Updated: Feb 12
This blog outlines my life, seen through the lens of the books I have read.
I think I came across Alfred Duggan while looking for more Henry Treece books, but once I got hold of one of his historical novels, I devoured as many as I could find. The first one I remember reading is ‘Cunning of the Dove’, a story of Edward the Confessor and the intrigues surrounding his succession. I read this novel just as I was getting to know the music of Jethro Tull, and it was weird how Aqualung seemed to fit the story and feeling of the book. Thinking about this time, I can picture myself sitting with my back to my newly painted bedroom wall (Summer Blue) in summer 1975.
(I may reveal a bit too much of the plots of these novels below. I recommend them all and, if you plan to read them watch out for spoilers.)
My most powerful memories of Alfred Duggan books, though, are from ‘Knight With Armour’, a story of an impoverished English knight fighting his way through Europe on the First Crusade. The knight, Roger, returns to his camp after an abortive attack on a fortified city. His servant was part of the attack on the other side of the town and Roger tries to relax as he waits for Bill to return and help him out of his armour. Gradually it dawns on him that Bill won’t ever come back. The second memory is at the end of the book where Roger is one of the knights packed into the great timber towers constructed to deliver the attackers to the battlements surrounding Jerusalem. The drawbridge descends and the knights look out over the defended parapet. But they don’t move. A duke stands before them and orders them to charge. They don’t stir. He gets angry and insults the knights. He calls them cuckolds, and this inflames Roger (who got married on the trek through Europe and was then abandoned by his wife when a wealthier knight showed an interest in her). He stirs and pushes from his position at the rear of the crush of men, and the movement is taken up by those around him. The knights rush out from the tower and overpower the more lightly armed defenders. Roger rushes out, but he is ill. He slashes at a turk, misses, his adversary slices through his back and he falls off the wall into the city. ‘Ville gagnee’ is the cry of the crusaders (the town is won) as they race past the stricken knight and Roger’s spirit takes flight. A powerful ending, I thought.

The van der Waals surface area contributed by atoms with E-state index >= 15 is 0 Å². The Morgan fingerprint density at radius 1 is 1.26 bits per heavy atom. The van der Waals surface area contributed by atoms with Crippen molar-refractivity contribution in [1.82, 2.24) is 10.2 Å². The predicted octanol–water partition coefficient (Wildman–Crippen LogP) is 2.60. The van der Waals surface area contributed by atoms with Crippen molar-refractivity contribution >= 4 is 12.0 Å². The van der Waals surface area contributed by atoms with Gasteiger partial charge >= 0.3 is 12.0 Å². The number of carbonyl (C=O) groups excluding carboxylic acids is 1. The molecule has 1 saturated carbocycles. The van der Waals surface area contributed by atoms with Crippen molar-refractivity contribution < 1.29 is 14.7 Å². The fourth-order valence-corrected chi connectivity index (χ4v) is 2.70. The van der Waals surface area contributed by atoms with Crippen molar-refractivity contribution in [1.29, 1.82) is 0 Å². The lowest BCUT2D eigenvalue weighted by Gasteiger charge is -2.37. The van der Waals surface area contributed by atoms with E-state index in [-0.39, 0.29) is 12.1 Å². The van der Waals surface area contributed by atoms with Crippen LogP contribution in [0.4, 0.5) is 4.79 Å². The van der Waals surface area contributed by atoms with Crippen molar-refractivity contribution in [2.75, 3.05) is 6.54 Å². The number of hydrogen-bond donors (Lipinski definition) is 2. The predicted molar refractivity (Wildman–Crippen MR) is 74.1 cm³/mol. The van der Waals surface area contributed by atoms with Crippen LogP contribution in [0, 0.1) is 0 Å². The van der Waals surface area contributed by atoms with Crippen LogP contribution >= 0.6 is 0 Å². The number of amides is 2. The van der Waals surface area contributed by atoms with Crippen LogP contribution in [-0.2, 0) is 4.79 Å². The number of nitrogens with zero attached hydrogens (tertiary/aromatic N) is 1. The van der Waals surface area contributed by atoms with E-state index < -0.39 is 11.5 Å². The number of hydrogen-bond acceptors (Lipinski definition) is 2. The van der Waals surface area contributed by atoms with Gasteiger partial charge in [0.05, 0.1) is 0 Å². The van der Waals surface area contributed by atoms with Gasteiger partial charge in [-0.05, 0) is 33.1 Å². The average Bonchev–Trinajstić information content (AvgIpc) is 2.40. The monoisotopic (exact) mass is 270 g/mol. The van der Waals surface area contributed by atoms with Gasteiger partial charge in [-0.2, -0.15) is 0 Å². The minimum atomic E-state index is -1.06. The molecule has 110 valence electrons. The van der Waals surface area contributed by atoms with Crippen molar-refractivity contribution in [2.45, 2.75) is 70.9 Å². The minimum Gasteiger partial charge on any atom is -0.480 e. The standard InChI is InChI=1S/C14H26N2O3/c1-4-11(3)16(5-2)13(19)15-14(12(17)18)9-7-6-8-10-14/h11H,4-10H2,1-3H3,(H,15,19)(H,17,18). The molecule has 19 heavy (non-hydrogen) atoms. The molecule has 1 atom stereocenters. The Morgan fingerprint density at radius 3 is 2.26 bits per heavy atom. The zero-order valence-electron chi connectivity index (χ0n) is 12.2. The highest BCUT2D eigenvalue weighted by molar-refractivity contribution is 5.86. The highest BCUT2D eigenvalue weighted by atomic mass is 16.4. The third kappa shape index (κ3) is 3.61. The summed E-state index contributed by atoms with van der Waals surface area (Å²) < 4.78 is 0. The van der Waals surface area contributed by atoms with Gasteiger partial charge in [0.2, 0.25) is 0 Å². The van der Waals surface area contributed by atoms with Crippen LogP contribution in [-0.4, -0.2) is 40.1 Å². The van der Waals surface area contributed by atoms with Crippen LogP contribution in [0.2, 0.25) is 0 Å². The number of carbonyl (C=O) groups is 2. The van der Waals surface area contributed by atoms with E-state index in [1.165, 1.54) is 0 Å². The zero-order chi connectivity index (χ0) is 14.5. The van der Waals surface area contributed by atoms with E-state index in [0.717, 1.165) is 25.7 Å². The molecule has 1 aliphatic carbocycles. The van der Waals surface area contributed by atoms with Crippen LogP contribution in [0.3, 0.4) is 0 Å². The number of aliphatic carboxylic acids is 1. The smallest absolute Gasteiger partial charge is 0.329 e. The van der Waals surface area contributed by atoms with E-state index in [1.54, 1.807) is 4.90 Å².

Duggan’s stories were immensely interesting, both from a storytelling perspective, and from a historically curious one. There was always a human dilemma to solve that I could relate to or something to learn. I remember reading Count Bohemond, and meeting a leader called ‘Tancred’ (what a great name for a medieval lord) and being amazed as I absorbed information about the Norman influence in Italy and ‘Winter Quarters’ where a Roman auxiliary, fighting in the Syrian desert bought a magic stone from a peddler. ‘Whoever has this stone will never suffer thirst again.’ His friend remembered that, after the battle that the Romans lost, and had to acknowledge its truth. His friend never lived to be thirsty again.